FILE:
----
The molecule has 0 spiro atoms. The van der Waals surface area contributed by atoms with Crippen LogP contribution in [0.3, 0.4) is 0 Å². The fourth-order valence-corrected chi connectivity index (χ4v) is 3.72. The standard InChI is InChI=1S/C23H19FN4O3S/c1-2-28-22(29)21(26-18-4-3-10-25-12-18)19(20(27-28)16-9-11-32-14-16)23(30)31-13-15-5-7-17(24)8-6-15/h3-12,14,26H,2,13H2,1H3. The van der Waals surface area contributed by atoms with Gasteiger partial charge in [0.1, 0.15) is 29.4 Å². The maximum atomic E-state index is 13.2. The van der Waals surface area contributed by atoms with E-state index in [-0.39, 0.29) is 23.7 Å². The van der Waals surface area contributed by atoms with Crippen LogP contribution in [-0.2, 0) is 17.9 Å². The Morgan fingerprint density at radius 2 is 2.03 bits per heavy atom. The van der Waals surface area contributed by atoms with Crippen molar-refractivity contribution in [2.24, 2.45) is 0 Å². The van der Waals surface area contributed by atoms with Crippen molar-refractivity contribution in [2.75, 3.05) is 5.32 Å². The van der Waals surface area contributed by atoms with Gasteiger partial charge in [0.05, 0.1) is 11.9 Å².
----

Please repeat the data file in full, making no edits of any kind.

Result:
The molecule has 0 spiro atoms. The van der Waals surface area contributed by atoms with Crippen LogP contribution in [0.3, 0.4) is 0 Å². The fourth-order valence-corrected chi connectivity index (χ4v) is 3.72. The standard InChI is InChI=1S/C23H19FN4O3S/c1-2-28-22(29)21(26-18-4-3-10-25-12-18)19(20(27-28)16-9-11-32-14-16)23(30)31-13-15-5-7-17(24)8-6-15/h3-12,14,26H,2,13H2,1H3. The van der Waals surface area contributed by atoms with Gasteiger partial charge in [0.1, 0.15) is 29.4 Å². The maximum atomic E-state index is 13.2. The van der Waals surface area contributed by atoms with E-state index in [-0.39, 0.29) is 23.7 Å². The van der Waals surface area contributed by atoms with Crippen LogP contribution in [-0.2, 0) is 17.9 Å². The Morgan fingerprint density at radius 2 is 2.03 bits per heavy atom. The van der Waals surface area contributed by atoms with Crippen molar-refractivity contribution in [2.24, 2.45) is 0 Å². The van der Waals surface area contributed by atoms with Crippen molar-refractivity contribution in [2.75, 3.05) is 5.32 Å². The van der Waals surface area contributed by atoms with Gasteiger partial charge in [0.05, 0.1) is 11.9 Å².